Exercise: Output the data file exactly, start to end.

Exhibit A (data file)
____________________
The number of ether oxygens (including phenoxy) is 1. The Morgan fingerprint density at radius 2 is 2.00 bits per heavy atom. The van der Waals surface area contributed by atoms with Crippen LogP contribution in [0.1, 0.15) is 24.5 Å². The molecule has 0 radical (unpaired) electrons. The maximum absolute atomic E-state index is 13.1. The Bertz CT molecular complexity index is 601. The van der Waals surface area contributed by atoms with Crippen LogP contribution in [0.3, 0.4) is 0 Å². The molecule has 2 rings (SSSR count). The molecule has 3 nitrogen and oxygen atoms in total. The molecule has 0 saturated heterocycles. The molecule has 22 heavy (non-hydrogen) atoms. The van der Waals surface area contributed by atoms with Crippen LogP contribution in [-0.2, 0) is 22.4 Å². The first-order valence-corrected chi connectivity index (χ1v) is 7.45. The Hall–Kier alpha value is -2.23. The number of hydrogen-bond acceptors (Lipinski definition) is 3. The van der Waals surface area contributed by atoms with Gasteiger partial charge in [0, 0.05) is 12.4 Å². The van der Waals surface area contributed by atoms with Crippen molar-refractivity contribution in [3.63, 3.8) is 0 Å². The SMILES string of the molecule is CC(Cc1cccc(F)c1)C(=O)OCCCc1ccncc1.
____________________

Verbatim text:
The number of ether oxygens (including phenoxy) is 1. The Morgan fingerprint density at radius 2 is 2.00 bits per heavy atom. The van der Waals surface area contributed by atoms with Crippen LogP contribution in [0.1, 0.15) is 24.5 Å². The molecule has 0 radical (unpaired) electrons. The maximum absolute atomic E-state index is 13.1. The Bertz CT molecular complexity index is 601. The van der Waals surface area contributed by atoms with Crippen LogP contribution in [0.3, 0.4) is 0 Å². The molecule has 2 rings (SSSR count). The molecule has 3 nitrogen and oxygen atoms in total. The molecule has 0 saturated heterocycles. The molecule has 22 heavy (non-hydrogen) atoms. The van der Waals surface area contributed by atoms with Crippen LogP contribution in [-0.2, 0) is 22.4 Å². The first-order valence-corrected chi connectivity index (χ1v) is 7.45. The Hall–Kier alpha value is -2.23. The number of hydrogen-bond acceptors (Lipinski definition) is 3. The van der Waals surface area contributed by atoms with Gasteiger partial charge in [0, 0.05) is 12.4 Å². The van der Waals surface area contributed by atoms with Crippen molar-refractivity contribution in [3.63, 3.8) is 0 Å². The SMILES string of the molecule is CC(Cc1cccc(F)c1)C(=O)OCCCc1ccncc1.